I'm finally a fan of Aujourd'hui
Aujourd'hui at the Four Seasons has always been my husband's pick for special occasions. It's a beautiful room and I've always enjoyed the food, but have never been wowed or loved it enough to choose to go there over my celebratory favorites (Clio and No 9 Park).
Limster had posted about the new chef, and I was actually looking forward to our dinner this time
Well, it certainly didn't disappoint! Maybe the best meal I've had in Boston this year. We started off with a relaxing cocktail in the bar area upstairs. My black currant Manhattan was excellent - made with rye, Vya sweet vermouth, Cassis de Bordeaux, and black currant tea. We were off to a promising start, along with a friendly bartender, and bowls of cocktail nibbles. Finishing our cocktails, we were seated promptly at our reservation time, and it was such a pleasure to see that our request for a window table overlooking a pretty snow-covered Common was met. We each started off with a glass of rose champagne, and perused the menu. I decided on three appetizers, foregoing an entree, and asked one of our waiters if he could choose the order, while E opted for the lobster bisque to start, and the butter-poached lobster with potato mille-feuille. The amuse was very nice - a shot glass of flavorful foam-topped wild mushroom capuccino. The sommelier helped us choose a delicious Chassagne Montrachet, and it was wonderful with the rest of our meal. Wow - loved all my dishes. First up was the foie gras beignet . The combination of sweetness from the sugar-dusted, airy beignet accompanied by a pool of foie gras topped by a poached pear was a delicous combination. My favorite of the night was my middle course - the appetizer of black truffle pasta. Not only was the pasta itself perfect, but I loved the flavor of it tossed with parmesan and butter with tender nuggets of "sot-l’y-laisse" those lovely dark-meat morsels on the back of a chicken. I also enjoyed my last appetizer - small sweet langoustines accompanied by golden-yolked quail eggs. E's lobster bisque was another winner for me. My all-time favorite was Robert Fathman's version when he was at the Federalist. Well, I have to say there's a new kid in town ; ).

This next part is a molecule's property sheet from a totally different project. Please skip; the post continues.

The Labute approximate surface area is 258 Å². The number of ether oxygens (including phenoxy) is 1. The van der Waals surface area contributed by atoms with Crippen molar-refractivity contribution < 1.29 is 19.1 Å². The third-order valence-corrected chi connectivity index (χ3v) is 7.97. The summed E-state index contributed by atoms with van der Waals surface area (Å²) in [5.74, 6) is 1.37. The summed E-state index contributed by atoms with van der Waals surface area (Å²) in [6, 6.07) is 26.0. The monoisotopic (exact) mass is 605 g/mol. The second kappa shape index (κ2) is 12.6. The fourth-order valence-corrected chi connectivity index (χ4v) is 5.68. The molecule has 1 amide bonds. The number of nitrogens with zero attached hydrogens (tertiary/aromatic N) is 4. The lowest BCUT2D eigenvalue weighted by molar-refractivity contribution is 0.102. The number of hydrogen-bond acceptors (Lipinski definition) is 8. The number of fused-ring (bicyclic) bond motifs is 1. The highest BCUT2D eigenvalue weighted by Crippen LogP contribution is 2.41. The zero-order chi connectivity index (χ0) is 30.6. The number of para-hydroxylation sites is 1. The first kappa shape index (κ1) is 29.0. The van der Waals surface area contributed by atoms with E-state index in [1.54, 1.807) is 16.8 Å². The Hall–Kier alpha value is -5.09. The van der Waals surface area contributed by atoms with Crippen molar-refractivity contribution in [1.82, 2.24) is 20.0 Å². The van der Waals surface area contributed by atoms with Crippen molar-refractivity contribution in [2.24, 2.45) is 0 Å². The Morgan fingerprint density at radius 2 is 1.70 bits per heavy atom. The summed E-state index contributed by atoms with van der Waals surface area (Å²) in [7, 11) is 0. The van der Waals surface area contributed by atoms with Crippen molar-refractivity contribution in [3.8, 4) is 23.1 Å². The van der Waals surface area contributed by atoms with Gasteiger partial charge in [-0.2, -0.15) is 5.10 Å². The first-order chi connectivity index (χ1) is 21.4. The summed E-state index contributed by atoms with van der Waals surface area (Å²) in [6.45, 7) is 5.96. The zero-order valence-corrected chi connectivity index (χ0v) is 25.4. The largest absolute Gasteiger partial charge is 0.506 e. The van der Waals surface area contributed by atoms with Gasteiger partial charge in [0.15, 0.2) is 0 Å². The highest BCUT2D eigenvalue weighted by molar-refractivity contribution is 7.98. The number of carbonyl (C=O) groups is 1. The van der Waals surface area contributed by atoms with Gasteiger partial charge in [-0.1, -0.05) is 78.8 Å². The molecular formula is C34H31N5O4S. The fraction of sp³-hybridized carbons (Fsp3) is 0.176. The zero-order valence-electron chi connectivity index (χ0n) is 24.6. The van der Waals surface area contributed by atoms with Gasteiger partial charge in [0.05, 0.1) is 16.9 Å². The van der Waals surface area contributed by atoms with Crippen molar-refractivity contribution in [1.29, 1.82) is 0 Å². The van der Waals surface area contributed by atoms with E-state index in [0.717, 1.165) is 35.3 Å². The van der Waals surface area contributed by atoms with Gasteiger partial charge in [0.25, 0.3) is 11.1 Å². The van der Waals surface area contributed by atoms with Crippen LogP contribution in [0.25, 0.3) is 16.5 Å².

Pricey, of course, but a beautiful special occasion spot, relaxing and romantic on a Saturday night. Service was perfect - Biagio and Peter - and the sommelier friendly and helpful. I also liked the fact that there is a page of wine 50$ or less - making the wine list more accessible. We really had a great night, topped off with a classic chocolate souffle with Grand Marnier creme Anglaise for E, and a delightful glass of Tokaji dessert wine for me. Especially nice was being able to head downstairs for one last after-dinner drink while enjoying the pianist in the comfortable Bristol Lounge.
BTW - our conversation with our excellent waiter, Peter, who is Hungarian, turned to Cafe Budapest. I read somewhere recently that one of the former sous chefs? has opened a restaurant locally or maybe the suburbs. Has anyone else heard this?
Nicely detailed review!
One former Cafe Budapest chef now has a place in Brighton Center, a modest but pretty storefront called Jasmine Bistro. The Hungarian dishes are my favorites (superb goulash and paprikash), but there's also traditional French, and a few Middle Eastern and Baltistani dishes. Family run, value priced, one of the few places in Brighton worth a special trip.